Brigid Kemmerer said...

I love this post!

I don't have a space to call my own, either. I think women -- mothers! -- are basically creatures of sacrifice. I would love to have a niche where I could sit and write and be surrounded by things I love. Instead, I usually have to shove video games, toys, and dogs out of the way before I can even find a place to sit down with my laptop.

My husband and my stepson do their "gaming" in the front room. They used to have a computer chair that sat literally in the middle of the living room, right in front of the television. I hated it. (Who wants a computer chair in the middle of their living room? But when I would complain about it, my husband would say, "Who wants a train table in the middle of their living room either...?")

When the computer chair finally broke, I was overjoyed -- until my husband pulled the recliner to the middle of the room, square in front of the television. It looks ridiculous. I'm sitting in front of it right now, in fact. But if I move it back, I'll find it in the middle of the floor again before long.

I love the purse story, by the way. :-)

Christina said...

Just imagine if your husband had been raised by a professor of interior design. *sigh* Talk about strong opinions. Each time we move, I dream about a little corner I could call my own. It hasn’t happened yet. Still, a house that’s mine and mine alone wouldn’t make me happy either. I love your story about the purse—I had a very similar experience with Megan last week. I opened my purse to find that some of my credit cards had been rearranged. I immediately started questioning the kids “WHO has been in my purse?!” The conversation ended with me saying , “Never, ever, EVER touch my purse. EVER. NEVER.” They were all shocked since generally, I’m a pretty mild-mannered mom. They learned that touching the purse is crossing a line that makes mom turn ugly. Now, I’m sitting here wondering if I can find a cupboard in my house that’s not occupied. Great post.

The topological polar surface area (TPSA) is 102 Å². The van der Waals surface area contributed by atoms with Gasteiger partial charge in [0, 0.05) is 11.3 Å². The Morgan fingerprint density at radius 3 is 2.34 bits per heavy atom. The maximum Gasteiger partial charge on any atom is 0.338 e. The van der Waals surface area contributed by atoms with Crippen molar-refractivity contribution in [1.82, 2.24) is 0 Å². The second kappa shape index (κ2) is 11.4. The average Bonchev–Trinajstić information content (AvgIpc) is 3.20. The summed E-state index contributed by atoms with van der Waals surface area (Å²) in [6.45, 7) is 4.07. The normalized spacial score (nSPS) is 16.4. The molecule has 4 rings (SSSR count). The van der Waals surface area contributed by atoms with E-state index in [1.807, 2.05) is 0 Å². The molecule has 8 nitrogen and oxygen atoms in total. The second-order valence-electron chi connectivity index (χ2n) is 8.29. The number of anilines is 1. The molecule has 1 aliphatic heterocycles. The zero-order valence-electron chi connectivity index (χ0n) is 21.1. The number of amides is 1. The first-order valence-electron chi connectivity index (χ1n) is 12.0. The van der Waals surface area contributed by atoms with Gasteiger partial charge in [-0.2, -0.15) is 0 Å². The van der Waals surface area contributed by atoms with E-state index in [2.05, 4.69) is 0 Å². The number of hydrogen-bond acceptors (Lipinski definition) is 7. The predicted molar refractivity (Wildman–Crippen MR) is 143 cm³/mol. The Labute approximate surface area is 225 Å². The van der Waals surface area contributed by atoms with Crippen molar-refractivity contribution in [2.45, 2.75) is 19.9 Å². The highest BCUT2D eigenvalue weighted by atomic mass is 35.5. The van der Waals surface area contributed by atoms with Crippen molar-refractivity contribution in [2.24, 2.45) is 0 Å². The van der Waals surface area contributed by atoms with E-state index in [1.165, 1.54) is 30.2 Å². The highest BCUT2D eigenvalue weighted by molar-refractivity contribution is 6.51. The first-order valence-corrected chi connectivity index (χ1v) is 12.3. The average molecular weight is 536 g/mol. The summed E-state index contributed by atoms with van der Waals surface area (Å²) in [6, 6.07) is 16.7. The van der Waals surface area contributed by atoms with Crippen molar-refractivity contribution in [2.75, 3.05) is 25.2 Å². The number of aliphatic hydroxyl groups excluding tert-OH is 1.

Bobbie said...

Brigid, I'd go nuts with a big chair in the middle of the living room! We definitely have furniture I've begged him for years to take to the curb though. I think it's part of his pack-rat mentality to keep it just in case we may need it some day. I had this one stuffed animal that I took to the trash five or six times before the garbage man finally got to it before Ron did!

Christina, Ron's mom was a home economics major . . . not quite the same as interior design, but it took him a number of years before he stopped saying, "Curtains? Bedspread? Can't you just make them?" I find that as my kids get bigger and take up more space--both in size and volume--I need my own bit of elbow room more than ever. Looking forward to seeing you guys, by the way!

Bobbie said...

Val, I feel much better knowing I'm not the only wife who gets defensive over suggestions about what to do with my things. I know I have more pieces of me around the house than Ron does (quite a few of my dad's antiques and books), and more than he probably likes. Still, I often feel my hands are tied when it comes to making changes. I'm trying not to express that as a complaint anymore, but rather as a comment on how things are.

Susan said...

I have a little, hovel of a room down in the basement. I store clothes that are too big for A and L in there, plus my fabric. Oh, how I love my fabric. I yell at the kids if they ever go in there. There is absolutely no reason, at all, for them to ever enter. I also hide Christmas presents in there, another reason why they shouldn't go in. It's probably about 5ft by 10 ft, and it's usually all mine. The rest of the house, all three stories, is completely over run by the kids.